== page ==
It went fairly easily.

After the supports were up, I then painted the pantry closet AND supports a light gray (Graceful Gray?).  The photo below definitely looks green, but it's really a very light gray.

This was a pain to paint in between, but I figured it would give the best appearance if I painted after the supports were up.

After that dried, I began inserting the shelves.  Again, these were pre-cut by Lowes.  I used 1"x12" shelves, which of course means they are about 11.25" deep.  We just picked out the utility shelving pine boards, which were quite inexpensive.  I also painted them before installing.  They were painted an off-white to match all the trim.  This took awhile... I had wet shelves on my island for an entire day... multiple coats... 18 shelves in three shifts.

Once everything was installed, I was happy to see there was plenty of clearance for even the tallest containers.

 Here are the shelves.  As you can see in this photo, none of the shelves were supported outside of the wall supports.  Eventually we decided to install one vertical post in the corner to the right.  The shelves to the right were going to hold the heavy cans and such, so we figured it would be best to be safe, than sorry.  

Then came the fun (?) in rearranging all of our stuff.  

Upon replacing my Tupperware, I realized I goofed just a tad in the measurements.  The medium-height containers are just a TAD too tall to stack two-high.  Darn... honestly I hadn't even thought about stacking them, but it definitely would've saved a little extra space on the shelves.

I bought three 14" Lipper lazy susans from Amazon to use in the left side corner.

The top one is eye level and holds all of my everyday-use oils/fats.  We are attempting to get our eating habits under control and start using less "junk".  So, although there is Canola Oil there and spray oils, we tend to use the Coconut oil and olive oil most.  Hopefully I'll get to a point where I get rid of the "rancid" oils entirely. 

The shelf below there is my cans.  Again, you'll see things I'm not proud of... we're slowly getting healthy.  Slowly.  :)

The shelf below that is condiments.

In the main back wall, I put all of my baking goods... the dry goods in my Tupperware containers (which were accumulated over YEARS).  The second shelf down, I put my favorite dry goods, in Snapware containers.

The next two shelves held all the flours, sugars, and various other goodies that a gluten-free pantry eventually acquires... potato starch, tapioca flour, almond meal... you know, stuff most people didn't know existed.

Then, on the bottom shelf, at kids' hand level, I put their favorite snacks into the tall Snapware containers... CheezIts, Chex Mix, etc.  Again... remember, we're getting healthy SLOWLY.  Hopefully in time, these containers will begin to hold more nutritious snacks.  Those labels are made with chalk pens, so all it takes is a wet cloth to allow me to change!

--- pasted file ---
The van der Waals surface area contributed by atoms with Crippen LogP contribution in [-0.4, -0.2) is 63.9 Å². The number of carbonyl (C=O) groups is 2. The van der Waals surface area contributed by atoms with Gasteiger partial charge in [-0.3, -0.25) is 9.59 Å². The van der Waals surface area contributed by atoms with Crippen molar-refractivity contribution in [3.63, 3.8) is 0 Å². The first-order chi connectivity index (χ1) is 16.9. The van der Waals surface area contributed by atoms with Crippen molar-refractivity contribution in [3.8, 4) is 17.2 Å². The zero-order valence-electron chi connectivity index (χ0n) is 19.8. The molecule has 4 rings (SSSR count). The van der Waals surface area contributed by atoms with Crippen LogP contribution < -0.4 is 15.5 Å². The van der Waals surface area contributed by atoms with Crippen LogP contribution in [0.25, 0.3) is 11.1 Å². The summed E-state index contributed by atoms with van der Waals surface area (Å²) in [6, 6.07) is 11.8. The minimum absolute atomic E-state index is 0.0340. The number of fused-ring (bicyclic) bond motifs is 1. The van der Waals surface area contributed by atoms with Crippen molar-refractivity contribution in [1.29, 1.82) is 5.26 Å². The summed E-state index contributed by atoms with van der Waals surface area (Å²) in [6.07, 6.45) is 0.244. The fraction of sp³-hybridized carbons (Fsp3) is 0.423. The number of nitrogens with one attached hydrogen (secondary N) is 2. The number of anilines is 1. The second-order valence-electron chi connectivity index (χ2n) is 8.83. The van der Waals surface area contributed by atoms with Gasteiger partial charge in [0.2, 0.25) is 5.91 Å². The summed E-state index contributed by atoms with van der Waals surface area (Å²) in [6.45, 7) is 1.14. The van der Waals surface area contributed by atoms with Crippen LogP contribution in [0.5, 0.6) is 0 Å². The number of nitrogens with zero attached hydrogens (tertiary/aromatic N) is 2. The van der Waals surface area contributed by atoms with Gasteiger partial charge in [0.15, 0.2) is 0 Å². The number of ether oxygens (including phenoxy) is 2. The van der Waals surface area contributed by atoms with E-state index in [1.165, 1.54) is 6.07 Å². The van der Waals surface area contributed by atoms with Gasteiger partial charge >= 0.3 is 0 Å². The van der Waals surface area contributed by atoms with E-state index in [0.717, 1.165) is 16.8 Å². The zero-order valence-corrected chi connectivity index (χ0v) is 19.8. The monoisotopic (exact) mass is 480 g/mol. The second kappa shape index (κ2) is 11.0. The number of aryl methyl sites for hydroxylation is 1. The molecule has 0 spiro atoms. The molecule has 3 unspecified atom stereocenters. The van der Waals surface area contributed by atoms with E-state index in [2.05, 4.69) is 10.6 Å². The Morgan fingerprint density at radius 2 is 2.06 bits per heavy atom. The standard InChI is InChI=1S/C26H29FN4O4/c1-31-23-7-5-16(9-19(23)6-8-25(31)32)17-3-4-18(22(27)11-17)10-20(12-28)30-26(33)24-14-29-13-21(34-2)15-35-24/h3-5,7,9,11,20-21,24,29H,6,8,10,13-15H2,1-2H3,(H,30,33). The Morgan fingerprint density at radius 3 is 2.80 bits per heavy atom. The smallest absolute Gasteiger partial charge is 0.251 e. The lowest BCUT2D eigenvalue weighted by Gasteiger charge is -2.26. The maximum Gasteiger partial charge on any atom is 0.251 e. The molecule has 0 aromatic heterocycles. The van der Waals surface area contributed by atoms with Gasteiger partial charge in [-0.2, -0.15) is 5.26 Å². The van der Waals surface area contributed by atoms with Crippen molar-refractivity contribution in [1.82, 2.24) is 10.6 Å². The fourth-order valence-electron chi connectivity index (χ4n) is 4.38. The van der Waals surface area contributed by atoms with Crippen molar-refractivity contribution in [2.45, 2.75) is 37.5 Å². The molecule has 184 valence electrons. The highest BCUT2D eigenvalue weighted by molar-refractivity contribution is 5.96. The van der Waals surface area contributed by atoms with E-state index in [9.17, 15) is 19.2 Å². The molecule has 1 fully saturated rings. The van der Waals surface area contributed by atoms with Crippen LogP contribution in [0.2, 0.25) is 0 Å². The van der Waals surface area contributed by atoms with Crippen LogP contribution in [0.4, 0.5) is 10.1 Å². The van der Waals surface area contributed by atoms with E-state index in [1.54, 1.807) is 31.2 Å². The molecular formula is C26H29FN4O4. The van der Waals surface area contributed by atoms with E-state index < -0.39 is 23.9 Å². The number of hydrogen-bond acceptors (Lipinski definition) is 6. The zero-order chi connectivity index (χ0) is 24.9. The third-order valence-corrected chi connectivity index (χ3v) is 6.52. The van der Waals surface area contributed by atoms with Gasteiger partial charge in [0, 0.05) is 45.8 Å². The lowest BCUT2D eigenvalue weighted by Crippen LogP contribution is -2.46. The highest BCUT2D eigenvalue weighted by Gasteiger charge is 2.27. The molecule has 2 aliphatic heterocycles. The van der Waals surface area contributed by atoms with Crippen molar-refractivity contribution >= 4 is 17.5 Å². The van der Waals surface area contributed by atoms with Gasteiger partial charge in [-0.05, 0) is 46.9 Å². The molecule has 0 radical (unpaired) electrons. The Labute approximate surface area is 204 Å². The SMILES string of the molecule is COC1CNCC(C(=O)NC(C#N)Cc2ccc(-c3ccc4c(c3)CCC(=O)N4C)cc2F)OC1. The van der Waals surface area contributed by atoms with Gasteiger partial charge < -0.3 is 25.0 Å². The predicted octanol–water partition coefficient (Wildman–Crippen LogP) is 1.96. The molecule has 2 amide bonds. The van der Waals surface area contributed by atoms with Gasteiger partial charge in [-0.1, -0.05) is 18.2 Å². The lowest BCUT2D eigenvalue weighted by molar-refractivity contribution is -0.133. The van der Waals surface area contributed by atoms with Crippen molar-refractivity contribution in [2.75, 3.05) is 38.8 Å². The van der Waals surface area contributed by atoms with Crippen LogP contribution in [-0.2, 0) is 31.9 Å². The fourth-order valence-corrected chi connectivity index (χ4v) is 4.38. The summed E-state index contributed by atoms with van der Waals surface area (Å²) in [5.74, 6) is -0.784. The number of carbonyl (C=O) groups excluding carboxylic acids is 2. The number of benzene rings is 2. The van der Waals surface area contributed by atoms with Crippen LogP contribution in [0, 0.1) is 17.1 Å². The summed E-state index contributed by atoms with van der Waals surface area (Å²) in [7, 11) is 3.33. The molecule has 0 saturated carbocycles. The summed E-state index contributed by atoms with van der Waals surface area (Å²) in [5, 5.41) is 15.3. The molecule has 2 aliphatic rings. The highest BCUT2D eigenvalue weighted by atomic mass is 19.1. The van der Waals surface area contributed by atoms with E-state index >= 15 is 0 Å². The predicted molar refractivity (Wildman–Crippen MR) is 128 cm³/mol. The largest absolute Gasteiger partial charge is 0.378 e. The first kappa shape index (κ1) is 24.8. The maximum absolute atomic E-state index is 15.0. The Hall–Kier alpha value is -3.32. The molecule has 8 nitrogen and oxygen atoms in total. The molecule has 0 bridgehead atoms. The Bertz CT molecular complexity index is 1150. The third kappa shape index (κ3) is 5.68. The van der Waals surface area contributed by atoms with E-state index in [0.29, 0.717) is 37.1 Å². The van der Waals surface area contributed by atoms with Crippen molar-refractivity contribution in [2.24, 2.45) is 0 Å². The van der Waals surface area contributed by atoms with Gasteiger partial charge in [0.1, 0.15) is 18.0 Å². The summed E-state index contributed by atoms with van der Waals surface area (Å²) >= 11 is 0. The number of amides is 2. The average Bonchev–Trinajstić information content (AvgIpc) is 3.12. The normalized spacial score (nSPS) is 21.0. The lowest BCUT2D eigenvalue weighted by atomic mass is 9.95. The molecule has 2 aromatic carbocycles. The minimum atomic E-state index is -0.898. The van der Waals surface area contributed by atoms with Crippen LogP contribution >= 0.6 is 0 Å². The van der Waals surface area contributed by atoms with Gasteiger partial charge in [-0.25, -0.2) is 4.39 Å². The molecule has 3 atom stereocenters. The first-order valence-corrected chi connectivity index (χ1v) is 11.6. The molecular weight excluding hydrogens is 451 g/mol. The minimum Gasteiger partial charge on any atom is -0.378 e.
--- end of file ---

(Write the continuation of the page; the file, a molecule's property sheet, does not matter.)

On the very top shelf, I put the pitchers I rarely use.

On the floor are baskets to hold produce and miscellaneous bottles.

A few other random shelves:

 file box (remember the pantry is next to my office) and extra paper towels.

 Boxed fondue sets, mandolin, bags, and extras.

Raw nuts in stackable shelves in the corner.  See that jar in front?  It's homemade sauerkraut!  See, I told you I was trying new things.  It's next to my homemade kombucha tea!

These pots are from Willow House... I separated the basket from the pot and use them to hold miscellaneous things, like plastic cutlery, clothespins (for closing bags), straws and sauce packets.

 This shelf is for the open bags of snacks or popcorn.

 I didn't put a bottom shelf on the left side (to allow for tall things like dog food and a step-stool), so I used that extra shelf to create an upside-down U shelf to make two mini-height shelves.  On the bottom one, I placed my griddle.  On the top shelf, I hold all of my storage bags/foil/wax paper/parchment, etc.

On this shelf, we have unusual odds and ends... a box of batteries, a box of "LightsOut" stuff like candles and matches, and a bin for paper goods.

I'm so upset that the one photo of the whole closet is so blurry (maybe if everyone sends me $5, I can go buy a nice SLR camera...LOL), but here it is as you walk into the closet...
The shelves and screws were the only real investment (and the cost was close to $200 or so).  I used leftover paint, and all of the baskets/bins were ones I already had.  Instead of spending $$$ to have cutely matching baskets all over, I decided to just group the ones that did match onto the same shelves to make it all look more uniform.  Above, you'll see the ground baskets are the same, the snack baskets are the same, and all of the containers on each shelf are the same.

Here is the left side.  You can see the tall area on the floor where I'm able to put our stepstool, Thirty-One thermal tote and boxed drinks.  It can also house Costco-sized boxes when need be.  On the left side, most everything we store is light-weight, so we opted to not put in another support.  This way the lazy-susans are easily accessed.

And here is the right side (you can see the one support vertical we decided to use as an insurance plan.

Sorry for the photo-heavy post, but this is my pride-and-joy project for the summer.  :)

Hope you agree.